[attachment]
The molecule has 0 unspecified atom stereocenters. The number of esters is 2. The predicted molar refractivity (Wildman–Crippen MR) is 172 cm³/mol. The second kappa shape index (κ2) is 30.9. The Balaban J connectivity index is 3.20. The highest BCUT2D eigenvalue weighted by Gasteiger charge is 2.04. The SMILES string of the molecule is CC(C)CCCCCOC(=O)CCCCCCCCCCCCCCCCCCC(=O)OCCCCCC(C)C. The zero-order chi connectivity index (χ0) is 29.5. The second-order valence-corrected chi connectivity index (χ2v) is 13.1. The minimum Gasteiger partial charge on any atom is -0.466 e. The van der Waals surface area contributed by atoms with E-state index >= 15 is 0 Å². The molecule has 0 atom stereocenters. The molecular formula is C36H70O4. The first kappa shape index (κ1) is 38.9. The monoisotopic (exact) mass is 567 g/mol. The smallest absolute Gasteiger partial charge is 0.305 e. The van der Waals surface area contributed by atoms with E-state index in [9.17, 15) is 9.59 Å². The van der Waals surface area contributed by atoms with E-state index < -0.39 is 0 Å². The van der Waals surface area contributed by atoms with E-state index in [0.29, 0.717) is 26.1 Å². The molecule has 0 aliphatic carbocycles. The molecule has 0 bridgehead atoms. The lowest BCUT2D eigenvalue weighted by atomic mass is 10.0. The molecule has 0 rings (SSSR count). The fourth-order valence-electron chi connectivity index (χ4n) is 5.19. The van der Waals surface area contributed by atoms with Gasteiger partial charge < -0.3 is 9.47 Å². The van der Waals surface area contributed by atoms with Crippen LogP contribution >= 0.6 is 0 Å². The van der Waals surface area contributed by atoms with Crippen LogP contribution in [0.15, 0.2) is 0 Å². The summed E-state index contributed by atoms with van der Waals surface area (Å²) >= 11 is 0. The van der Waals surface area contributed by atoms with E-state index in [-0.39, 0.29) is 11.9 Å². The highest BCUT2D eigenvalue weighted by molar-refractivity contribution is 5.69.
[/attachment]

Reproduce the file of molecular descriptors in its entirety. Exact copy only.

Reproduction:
The molecule has 0 unspecified atom stereocenters. The number of esters is 2. The predicted molar refractivity (Wildman–Crippen MR) is 172 cm³/mol. The second kappa shape index (κ2) is 30.9. The Balaban J connectivity index is 3.20. The highest BCUT2D eigenvalue weighted by Gasteiger charge is 2.04. The SMILES string of the molecule is CC(C)CCCCCOC(=O)CCCCCCCCCCCCCCCCCCC(=O)OCCCCCC(C)C. The zero-order chi connectivity index (χ0) is 29.5. The second-order valence-corrected chi connectivity index (χ2v) is 13.1. The minimum Gasteiger partial charge on any atom is -0.466 e. The van der Waals surface area contributed by atoms with E-state index >= 15 is 0 Å². The molecule has 0 atom stereocenters. The molecular formula is C36H70O4. The first kappa shape index (κ1) is 38.9. The monoisotopic (exact) mass is 567 g/mol. The smallest absolute Gasteiger partial charge is 0.305 e. The van der Waals surface area contributed by atoms with E-state index in [9.17, 15) is 9.59 Å². The van der Waals surface area contributed by atoms with E-state index < -0.39 is 0 Å². The van der Waals surface area contributed by atoms with E-state index in [0.29, 0.717) is 26.1 Å². The molecule has 0 aliphatic carbocycles. The molecule has 0 bridgehead atoms. The lowest BCUT2D eigenvalue weighted by atomic mass is 10.0. The molecule has 0 rings (SSSR count). The fourth-order valence-electron chi connectivity index (χ4n) is 5.19. The van der Waals surface area contributed by atoms with Gasteiger partial charge < -0.3 is 9.47 Å². The van der Waals surface area contributed by atoms with Crippen LogP contribution >= 0.6 is 0 Å². The van der Waals surface area contributed by atoms with Crippen LogP contribution in [0.15, 0.2) is 0 Å². The summed E-state index contributed by atoms with van der Waals surface area (Å²) >= 11 is 0. The van der Waals surface area contributed by atoms with E-state index in [-0.39, 0.29) is 11.9 Å². The highest BCUT2D eigenvalue weighted by molar-refractivity contribution is 5.69.